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Atlanta International School

Private | PK-12 | 1020 students

Student diversity

Looks like we have no information about the race or ethnicity of the student body.

 
 

Living in Atlanta

Situated in an urban neighborhood. The median home value is $355,000. The average monthly rent for a 2 bedroom apartment is $910.

Source: Sperling's Best Places
Last modified
Community Rating

4 stars

Community Rating by Year
2014:
Based on 2 ratings
2013:
Based on 5 ratings
2012:
Based on 2 ratings
2011:
Based on 2 ratings

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46 reviews of this school


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Posted September 10, 2014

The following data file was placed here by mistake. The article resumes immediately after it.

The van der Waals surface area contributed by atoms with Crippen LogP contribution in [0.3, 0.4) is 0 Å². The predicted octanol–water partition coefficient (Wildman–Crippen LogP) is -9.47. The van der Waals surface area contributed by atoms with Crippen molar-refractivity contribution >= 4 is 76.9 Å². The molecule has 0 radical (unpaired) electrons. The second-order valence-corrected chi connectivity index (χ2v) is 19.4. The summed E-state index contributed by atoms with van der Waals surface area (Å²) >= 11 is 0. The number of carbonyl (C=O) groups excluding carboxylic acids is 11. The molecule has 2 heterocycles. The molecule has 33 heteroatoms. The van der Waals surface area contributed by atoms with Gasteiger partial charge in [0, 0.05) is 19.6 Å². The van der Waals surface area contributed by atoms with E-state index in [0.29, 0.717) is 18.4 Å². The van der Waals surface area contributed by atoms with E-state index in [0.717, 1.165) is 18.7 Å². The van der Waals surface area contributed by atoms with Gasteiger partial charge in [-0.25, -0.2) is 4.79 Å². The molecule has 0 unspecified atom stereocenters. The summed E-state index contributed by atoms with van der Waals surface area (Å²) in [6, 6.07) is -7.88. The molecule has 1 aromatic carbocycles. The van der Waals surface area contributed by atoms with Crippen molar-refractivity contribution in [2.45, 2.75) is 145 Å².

Our daughter entered this school in the 5th grade after we had been relocated to Atlanta for work. She was bullied from the start by a very mean clique of extremely rich girls. Every time we approached someone in an official capacity we were told, "Well, those girls couldn't be doing that. Their parents are fine, upstanding members of the school community." Later we found out that these parents contribute large sums to the school's annual giving campaign every year. The quality of teachers was also subpar. In 7 years at this school my daughter never had a decent teacher in either math or science. This unfortunately led to very low scores on those sections of the ACT. For the social, academic, and administrative reasons above, if you value your child's education, I would strongly encourage you to look at other private schools in Atlanta.
—Submitted by a parent


Posted April 30, 2014

My family is very pleased with the level of education our children are receiving at AIS. It is a very enriching, diverse, caring and safe environment. Teachers and staff truly care for our children and our children are thriving. Families are from all parts of the city and are active in the community.
—Submitted by a parent


Posted December 17, 2013